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Hi, My Name is Paprika, and I’m a Recovering Catholic.

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I was raised Catholic, but in a casual way—we went to church, I had CCD, but my parents never made me feel like I was a heinous, sinning little shithead who didn’t deserve the love of Christ. I appreciate that. But then, when I was eleven, I went to Catholic school.

All Saints Catholic. Yes, ALL the saints. They couldn't pick just one.

I was only there for two years; we moved when I was thirteen, and I spent the remainder of my pre-college education home-schooled.

Still, it makes an impression on you. My first confession as a Catholic school student, for example, was especially traumatic.

Totally not the confessional I went to--I found this via google image search. But they all look the same.

So I was sitting there, with this apparent voyeur of a priest, who wanted to know all my sins. I had made a list of those sins beforehand, on loose-leaf paper, but I sensed that he would not be amused by my crib notes. Sins, after all, are supposed to weigh on you. You shouldn’t have to remind yourself what they are.

I was already off to a decidedly unimpressive start. It had been five years since my last confession, and since this was a face-to-face confessional, I had actually gotten to see the judging look on Father C.’s face when I told him so.

I was six when I’d had my first reconciliation. I was eleven now. Surely I had done some terrible shit. But none of that shit would come to mind, and there was a line of students outside the confessional waiting their turn, and the longer I took, the more screwed up I looked.

How many sins can she possibly have?

So I lied. I confessed to shoplifting, to physical fights, to gossip, to pro-choice views. I confessed to questioning the existence of God, and to “making fun of Jesus.” I confessed to sleeping through CCD, and I wondered aloud if President Clinton were just a nice man after all. I confessed to everything I could imagine, and then, to cover my tracks, I confessed to lying.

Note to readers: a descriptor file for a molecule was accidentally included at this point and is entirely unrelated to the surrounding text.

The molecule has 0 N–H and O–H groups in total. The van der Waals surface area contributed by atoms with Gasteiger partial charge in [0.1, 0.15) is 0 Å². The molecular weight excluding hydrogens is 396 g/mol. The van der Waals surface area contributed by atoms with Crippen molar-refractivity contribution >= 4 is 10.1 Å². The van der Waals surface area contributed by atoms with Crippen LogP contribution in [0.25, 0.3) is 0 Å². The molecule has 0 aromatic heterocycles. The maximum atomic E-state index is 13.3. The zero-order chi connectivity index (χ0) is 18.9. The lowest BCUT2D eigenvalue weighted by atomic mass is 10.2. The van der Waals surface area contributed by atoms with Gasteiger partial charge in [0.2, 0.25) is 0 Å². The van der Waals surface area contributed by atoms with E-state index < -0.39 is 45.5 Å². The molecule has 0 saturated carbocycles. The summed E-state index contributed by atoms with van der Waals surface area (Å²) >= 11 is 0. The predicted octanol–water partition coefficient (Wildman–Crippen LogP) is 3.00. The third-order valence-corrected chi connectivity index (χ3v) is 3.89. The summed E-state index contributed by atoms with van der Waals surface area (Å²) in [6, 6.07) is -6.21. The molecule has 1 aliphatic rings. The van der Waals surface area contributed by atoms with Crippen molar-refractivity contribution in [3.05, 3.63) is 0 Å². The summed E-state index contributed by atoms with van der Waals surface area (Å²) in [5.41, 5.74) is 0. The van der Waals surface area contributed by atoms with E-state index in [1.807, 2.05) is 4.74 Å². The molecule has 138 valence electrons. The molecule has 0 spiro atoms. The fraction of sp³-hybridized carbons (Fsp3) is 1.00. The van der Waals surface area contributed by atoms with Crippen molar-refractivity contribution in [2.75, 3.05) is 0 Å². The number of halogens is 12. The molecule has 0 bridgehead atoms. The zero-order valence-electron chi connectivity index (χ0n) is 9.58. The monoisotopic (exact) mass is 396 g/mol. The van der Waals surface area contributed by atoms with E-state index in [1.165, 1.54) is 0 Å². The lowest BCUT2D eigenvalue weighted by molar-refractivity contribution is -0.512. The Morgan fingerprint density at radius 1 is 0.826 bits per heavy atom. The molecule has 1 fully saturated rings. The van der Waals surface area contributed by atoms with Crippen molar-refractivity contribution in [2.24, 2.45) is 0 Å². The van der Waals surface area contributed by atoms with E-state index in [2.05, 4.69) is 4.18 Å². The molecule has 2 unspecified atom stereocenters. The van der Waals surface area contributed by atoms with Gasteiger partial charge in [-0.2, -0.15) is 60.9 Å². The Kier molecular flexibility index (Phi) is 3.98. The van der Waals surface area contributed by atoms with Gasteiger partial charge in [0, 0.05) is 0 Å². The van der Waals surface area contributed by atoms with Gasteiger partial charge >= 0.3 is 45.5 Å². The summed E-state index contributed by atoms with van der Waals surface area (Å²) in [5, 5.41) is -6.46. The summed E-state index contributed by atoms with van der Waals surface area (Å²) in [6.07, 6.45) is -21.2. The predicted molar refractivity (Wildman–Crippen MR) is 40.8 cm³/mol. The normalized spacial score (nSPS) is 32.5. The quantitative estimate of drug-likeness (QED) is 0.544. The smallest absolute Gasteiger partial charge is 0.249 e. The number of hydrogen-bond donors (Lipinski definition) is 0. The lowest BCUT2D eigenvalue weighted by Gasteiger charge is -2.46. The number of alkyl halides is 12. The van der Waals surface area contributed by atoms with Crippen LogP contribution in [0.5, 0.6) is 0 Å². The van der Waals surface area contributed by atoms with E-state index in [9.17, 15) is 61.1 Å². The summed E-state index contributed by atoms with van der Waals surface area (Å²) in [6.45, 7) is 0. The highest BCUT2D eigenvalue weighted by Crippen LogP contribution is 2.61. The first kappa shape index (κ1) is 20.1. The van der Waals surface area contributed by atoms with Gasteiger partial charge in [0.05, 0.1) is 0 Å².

Father C. prescribed my soul a metric shitton of prayers, prayers I only skimmed. Hail Mary, the lord is with thee, now and at the hour of our death. Okay, one down.

While the abridged prayers played in the back of my mind, I debated the pronunciation of “amen.” There was the always-popular and supremely elegant ah-men, but it gave the impression of tramp-in-training (the only sin, incidentally, to which I had not confessed).  Ay-men was grammatically problematic—why not ay-man? I considered uh-men, but ultimately decided it was the second syllable that was wrong, and settled on uh-min, which means absolutely nothing.

Our father, who art in heaven, uh-min.

When my prayers were over, I stood and looked down at my knees. For the first time I realized that if I wanted to know how badly the other girls had sinned, I could look at their knees. If they were especially terrible, their knees would be flushed deep pink and bear the imprints of wooden kneelers, while the knees of good girls were virginal and unmarked. With boys, well, no one knew. They were exempted from wearing the ubiquitous school girl skirt, after all.

As it turned out, this was our recess for the day. Yes—I had spent my recess lying to God and cheating on atonement. I figured that I was already going to hell, so when our teacher showed us a picture of an “aborted baby,” a grotesque photo of a bloody, third-trimester fetus still in the womb, I was the one who raised my hand and pointed out that there wasn’t any blood at all—the entire picture had just been tinted red.

My teacher just stared at me. I think it was around this time that the Catholic God said, “fuck this girl, she’s a smartass.”

And Jesus was just like, "oh, for the fuck of shit."

And so I transitioned from a sporadic Catholic to a recovering Catholic. The Church is screwed up; unfortunately, it’s aesthetically gorgeous.

Pictured: Aesthetic gorgeousness.

Visually, I remain drawn to it, much like a bug bouncing around inside a lampshade because the light, it is so pretty.

Except for the stations of the cross, because that shit is just creepy.

Father C. went to jail, by the way. Embezzlement.


About Paprika

Paprika Davis is a perpetually annoyed twenty-something college student waitress who would rather be a squirrel. The lack of commas in the previous sentence bothers her, but her laziness overrides her desire to improve the writing.

7 responses »

  1. I just timed how long it took to say an arf otter and a hell merry. Then a little multiplication told me how long I had to kneel there saying pennance.

  2. I hope the number was atronomical–that’s how you know you’ve lived. 🙂